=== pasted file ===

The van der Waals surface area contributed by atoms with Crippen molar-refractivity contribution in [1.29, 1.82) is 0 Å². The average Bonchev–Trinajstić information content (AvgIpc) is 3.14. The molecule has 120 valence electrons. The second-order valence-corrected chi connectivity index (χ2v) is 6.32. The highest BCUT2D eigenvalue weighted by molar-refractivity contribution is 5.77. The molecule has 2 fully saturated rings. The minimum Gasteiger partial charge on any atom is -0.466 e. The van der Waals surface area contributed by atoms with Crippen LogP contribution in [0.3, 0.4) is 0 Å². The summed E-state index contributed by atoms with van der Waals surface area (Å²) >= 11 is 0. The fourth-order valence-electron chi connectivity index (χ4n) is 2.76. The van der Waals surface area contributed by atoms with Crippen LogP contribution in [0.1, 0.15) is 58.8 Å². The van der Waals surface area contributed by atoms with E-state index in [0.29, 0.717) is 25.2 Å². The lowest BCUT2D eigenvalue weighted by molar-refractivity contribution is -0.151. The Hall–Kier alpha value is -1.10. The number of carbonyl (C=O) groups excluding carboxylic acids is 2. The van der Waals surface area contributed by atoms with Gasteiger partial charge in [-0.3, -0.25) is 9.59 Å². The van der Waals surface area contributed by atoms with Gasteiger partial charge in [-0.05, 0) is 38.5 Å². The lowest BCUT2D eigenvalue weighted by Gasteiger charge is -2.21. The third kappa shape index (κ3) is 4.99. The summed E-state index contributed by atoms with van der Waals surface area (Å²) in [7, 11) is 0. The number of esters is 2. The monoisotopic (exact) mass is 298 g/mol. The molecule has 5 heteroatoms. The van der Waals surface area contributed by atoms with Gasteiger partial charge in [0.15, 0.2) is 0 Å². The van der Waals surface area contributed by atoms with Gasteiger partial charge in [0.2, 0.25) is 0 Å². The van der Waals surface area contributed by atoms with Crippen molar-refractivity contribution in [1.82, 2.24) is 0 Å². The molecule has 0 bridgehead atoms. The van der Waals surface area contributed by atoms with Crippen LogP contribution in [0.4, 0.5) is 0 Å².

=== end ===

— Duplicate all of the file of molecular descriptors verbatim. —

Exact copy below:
The van der Waals surface area contributed by atoms with Crippen molar-refractivity contribution in [1.29, 1.82) is 0 Å². The average Bonchev–Trinajstić information content (AvgIpc) is 3.14. The molecule has 120 valence electrons. The second-order valence-corrected chi connectivity index (χ2v) is 6.32. The highest BCUT2D eigenvalue weighted by molar-refractivity contribution is 5.77. The molecule has 2 fully saturated rings. The minimum Gasteiger partial charge on any atom is -0.466 e. The van der Waals surface area contributed by atoms with Crippen LogP contribution in [0.3, 0.4) is 0 Å². The summed E-state index contributed by atoms with van der Waals surface area (Å²) >= 11 is 0. The fourth-order valence-electron chi connectivity index (χ4n) is 2.76. The van der Waals surface area contributed by atoms with Crippen LogP contribution in [0.1, 0.15) is 58.8 Å². The van der Waals surface area contributed by atoms with E-state index in [0.29, 0.717) is 25.2 Å². The lowest BCUT2D eigenvalue weighted by molar-refractivity contribution is -0.151. The Hall–Kier alpha value is -1.10. The number of carbonyl (C=O) groups excluding carboxylic acids is 2. The van der Waals surface area contributed by atoms with Gasteiger partial charge in [-0.3, -0.25) is 9.59 Å². The van der Waals surface area contributed by atoms with Gasteiger partial charge in [-0.05, 0) is 38.5 Å². The lowest BCUT2D eigenvalue weighted by Gasteiger charge is -2.21. The third kappa shape index (κ3) is 4.99. The summed E-state index contributed by atoms with van der Waals surface area (Å²) in [7, 11) is 0. The number of esters is 2. The monoisotopic (exact) mass is 298 g/mol. The molecule has 5 heteroatoms. The van der Waals surface area contributed by atoms with Gasteiger partial charge in [0.15, 0.2) is 0 Å². The van der Waals surface area contributed by atoms with Gasteiger partial charge in [0.2, 0.25) is 0 Å². The van der Waals surface area contributed by atoms with Crippen molar-refractivity contribution in [1.82, 2.24) is 0 Å². The molecule has 0 bridgehead atoms. The van der Waals surface area contributed by atoms with Crippen LogP contribution in [0.4, 0.5) is 0 Å².